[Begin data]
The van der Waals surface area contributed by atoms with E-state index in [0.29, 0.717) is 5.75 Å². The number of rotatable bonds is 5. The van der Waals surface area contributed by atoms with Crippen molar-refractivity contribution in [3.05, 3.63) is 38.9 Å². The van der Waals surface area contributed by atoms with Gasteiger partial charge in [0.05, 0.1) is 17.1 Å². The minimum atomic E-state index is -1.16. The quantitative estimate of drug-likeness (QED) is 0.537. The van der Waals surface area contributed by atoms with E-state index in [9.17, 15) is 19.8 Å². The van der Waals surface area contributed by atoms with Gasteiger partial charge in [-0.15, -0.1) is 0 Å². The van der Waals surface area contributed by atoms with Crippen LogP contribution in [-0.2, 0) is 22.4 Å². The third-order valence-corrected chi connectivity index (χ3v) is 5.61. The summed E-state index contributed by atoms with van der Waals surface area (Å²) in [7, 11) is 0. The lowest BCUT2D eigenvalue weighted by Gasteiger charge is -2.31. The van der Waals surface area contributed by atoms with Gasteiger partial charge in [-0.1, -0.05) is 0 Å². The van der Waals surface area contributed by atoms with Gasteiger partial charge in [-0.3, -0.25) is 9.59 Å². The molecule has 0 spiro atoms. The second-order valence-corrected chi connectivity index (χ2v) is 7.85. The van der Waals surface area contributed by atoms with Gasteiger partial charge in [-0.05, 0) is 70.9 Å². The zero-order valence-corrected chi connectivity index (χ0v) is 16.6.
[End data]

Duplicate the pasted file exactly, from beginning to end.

The van der Waals surface area contributed by atoms with E-state index in [0.29, 0.717) is 5.75 Å². The number of rotatable bonds is 5. The van der Waals surface area contributed by atoms with Crippen molar-refractivity contribution in [3.05, 3.63) is 38.9 Å². The van der Waals surface area contributed by atoms with Gasteiger partial charge in [0.05, 0.1) is 17.1 Å². The minimum atomic E-state index is -1.16. The quantitative estimate of drug-likeness (QED) is 0.537. The van der Waals surface area contributed by atoms with E-state index in [9.17, 15) is 19.8 Å². The van der Waals surface area contributed by atoms with Gasteiger partial charge in [-0.15, -0.1) is 0 Å². The van der Waals surface area contributed by atoms with Crippen LogP contribution in [-0.2, 0) is 22.4 Å². The third-order valence-corrected chi connectivity index (χ3v) is 5.61. The summed E-state index contributed by atoms with van der Waals surface area (Å²) in [7, 11) is 0. The lowest BCUT2D eigenvalue weighted by Gasteiger charge is -2.31. The van der Waals surface area contributed by atoms with Gasteiger partial charge in [-0.1, -0.05) is 0 Å². The van der Waals surface area contributed by atoms with Gasteiger partial charge in [-0.3, -0.25) is 9.59 Å². The molecule has 0 spiro atoms. The second-order valence-corrected chi connectivity index (χ2v) is 7.85. The van der Waals surface area contributed by atoms with Gasteiger partial charge in [-0.05, 0) is 70.9 Å². The zero-order valence-corrected chi connectivity index (χ0v) is 16.6.